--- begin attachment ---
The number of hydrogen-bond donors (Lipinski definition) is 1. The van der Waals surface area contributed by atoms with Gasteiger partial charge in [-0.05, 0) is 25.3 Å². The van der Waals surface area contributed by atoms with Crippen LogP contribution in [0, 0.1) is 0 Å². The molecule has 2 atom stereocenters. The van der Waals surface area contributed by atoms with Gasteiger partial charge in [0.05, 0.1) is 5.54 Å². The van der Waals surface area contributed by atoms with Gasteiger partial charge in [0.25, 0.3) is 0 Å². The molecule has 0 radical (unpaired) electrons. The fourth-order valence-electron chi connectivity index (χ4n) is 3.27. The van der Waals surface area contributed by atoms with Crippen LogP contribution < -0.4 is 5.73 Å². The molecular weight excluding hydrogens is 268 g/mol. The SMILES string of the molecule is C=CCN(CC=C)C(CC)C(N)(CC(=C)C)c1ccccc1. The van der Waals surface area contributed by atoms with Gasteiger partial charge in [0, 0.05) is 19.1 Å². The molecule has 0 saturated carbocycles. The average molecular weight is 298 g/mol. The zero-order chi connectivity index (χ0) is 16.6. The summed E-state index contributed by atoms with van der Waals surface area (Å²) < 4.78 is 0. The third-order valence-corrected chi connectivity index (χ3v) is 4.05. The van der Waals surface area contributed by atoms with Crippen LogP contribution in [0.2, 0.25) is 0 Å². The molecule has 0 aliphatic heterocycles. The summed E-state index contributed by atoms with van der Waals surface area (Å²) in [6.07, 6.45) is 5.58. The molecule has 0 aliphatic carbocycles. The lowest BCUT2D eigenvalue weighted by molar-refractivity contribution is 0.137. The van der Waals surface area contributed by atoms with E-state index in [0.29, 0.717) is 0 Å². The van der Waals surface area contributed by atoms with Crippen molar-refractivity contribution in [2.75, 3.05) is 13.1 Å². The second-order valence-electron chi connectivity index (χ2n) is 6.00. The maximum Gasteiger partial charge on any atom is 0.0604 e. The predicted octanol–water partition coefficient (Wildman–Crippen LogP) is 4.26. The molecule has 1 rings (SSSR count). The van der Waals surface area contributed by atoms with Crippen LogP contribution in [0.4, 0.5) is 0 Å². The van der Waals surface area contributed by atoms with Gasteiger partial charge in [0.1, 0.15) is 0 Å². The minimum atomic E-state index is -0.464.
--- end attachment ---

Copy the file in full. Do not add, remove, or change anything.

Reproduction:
The number of hydrogen-bond donors (Lipinski definition) is 1. The van der Waals surface area contributed by atoms with Gasteiger partial charge in [-0.05, 0) is 25.3 Å². The van der Waals surface area contributed by atoms with Crippen LogP contribution in [0, 0.1) is 0 Å². The molecule has 2 atom stereocenters. The van der Waals surface area contributed by atoms with Gasteiger partial charge in [0.05, 0.1) is 5.54 Å². The van der Waals surface area contributed by atoms with Gasteiger partial charge in [0.25, 0.3) is 0 Å². The molecule has 0 radical (unpaired) electrons. The fourth-order valence-electron chi connectivity index (χ4n) is 3.27. The van der Waals surface area contributed by atoms with Crippen LogP contribution < -0.4 is 5.73 Å². The molecular weight excluding hydrogens is 268 g/mol. The SMILES string of the molecule is C=CCN(CC=C)C(CC)C(N)(CC(=C)C)c1ccccc1. The van der Waals surface area contributed by atoms with Gasteiger partial charge in [0, 0.05) is 19.1 Å². The molecule has 0 saturated carbocycles. The average molecular weight is 298 g/mol. The zero-order chi connectivity index (χ0) is 16.6. The summed E-state index contributed by atoms with van der Waals surface area (Å²) < 4.78 is 0. The third-order valence-corrected chi connectivity index (χ3v) is 4.05. The van der Waals surface area contributed by atoms with Crippen LogP contribution in [0.2, 0.25) is 0 Å². The molecule has 0 aliphatic heterocycles. The summed E-state index contributed by atoms with van der Waals surface area (Å²) in [6.07, 6.45) is 5.58. The molecule has 0 aliphatic carbocycles. The lowest BCUT2D eigenvalue weighted by molar-refractivity contribution is 0.137. The van der Waals surface area contributed by atoms with E-state index in [0.29, 0.717) is 0 Å². The van der Waals surface area contributed by atoms with Crippen molar-refractivity contribution in [2.75, 3.05) is 13.1 Å². The second-order valence-electron chi connectivity index (χ2n) is 6.00. The maximum Gasteiger partial charge on any atom is 0.0604 e. The predicted octanol–water partition coefficient (Wildman–Crippen LogP) is 4.26. The molecule has 1 rings (SSSR count). The van der Waals surface area contributed by atoms with Crippen LogP contribution in [0.4, 0.5) is 0 Å². The van der Waals surface area contributed by atoms with Gasteiger partial charge in [0.1, 0.15) is 0 Å². The minimum atomic E-state index is -0.464.